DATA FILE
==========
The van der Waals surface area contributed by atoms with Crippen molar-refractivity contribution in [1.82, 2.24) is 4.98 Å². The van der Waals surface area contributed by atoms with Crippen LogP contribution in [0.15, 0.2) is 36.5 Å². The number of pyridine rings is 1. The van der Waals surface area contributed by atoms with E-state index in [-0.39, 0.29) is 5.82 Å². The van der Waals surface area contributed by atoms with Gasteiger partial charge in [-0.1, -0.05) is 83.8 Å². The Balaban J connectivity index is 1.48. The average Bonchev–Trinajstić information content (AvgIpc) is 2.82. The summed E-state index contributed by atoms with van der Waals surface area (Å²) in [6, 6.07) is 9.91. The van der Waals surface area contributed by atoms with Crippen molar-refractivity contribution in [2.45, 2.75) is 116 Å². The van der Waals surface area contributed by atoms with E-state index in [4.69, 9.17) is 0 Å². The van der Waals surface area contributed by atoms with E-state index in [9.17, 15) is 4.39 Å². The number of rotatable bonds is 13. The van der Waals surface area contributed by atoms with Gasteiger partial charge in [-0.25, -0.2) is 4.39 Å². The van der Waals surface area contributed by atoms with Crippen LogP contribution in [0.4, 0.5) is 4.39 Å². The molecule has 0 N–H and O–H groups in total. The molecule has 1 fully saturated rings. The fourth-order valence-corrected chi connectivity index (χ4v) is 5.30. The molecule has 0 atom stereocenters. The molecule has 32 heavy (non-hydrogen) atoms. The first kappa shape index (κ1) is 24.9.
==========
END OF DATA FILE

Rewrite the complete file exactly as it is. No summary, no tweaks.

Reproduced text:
The van der Waals surface area contributed by atoms with Crippen molar-refractivity contribution in [1.82, 2.24) is 4.98 Å². The van der Waals surface area contributed by atoms with Crippen LogP contribution in [0.15, 0.2) is 36.5 Å². The number of pyridine rings is 1. The van der Waals surface area contributed by atoms with E-state index in [-0.39, 0.29) is 5.82 Å². The van der Waals surface area contributed by atoms with Gasteiger partial charge in [-0.1, -0.05) is 83.8 Å². The Balaban J connectivity index is 1.48. The average Bonchev–Trinajstić information content (AvgIpc) is 2.82. The summed E-state index contributed by atoms with van der Waals surface area (Å²) in [6, 6.07) is 9.91. The van der Waals surface area contributed by atoms with Crippen molar-refractivity contribution in [2.45, 2.75) is 116 Å². The van der Waals surface area contributed by atoms with E-state index in [4.69, 9.17) is 0 Å². The van der Waals surface area contributed by atoms with E-state index in [9.17, 15) is 4.39 Å². The number of rotatable bonds is 13. The van der Waals surface area contributed by atoms with Gasteiger partial charge in [-0.25, -0.2) is 4.39 Å². The van der Waals surface area contributed by atoms with Crippen LogP contribution in [0.4, 0.5) is 4.39 Å². The molecule has 0 N–H and O–H groups in total. The molecule has 1 fully saturated rings. The fourth-order valence-corrected chi connectivity index (χ4v) is 5.30. The molecule has 0 atom stereocenters. The molecule has 32 heavy (non-hydrogen) atoms. The first kappa shape index (κ1) is 24.9.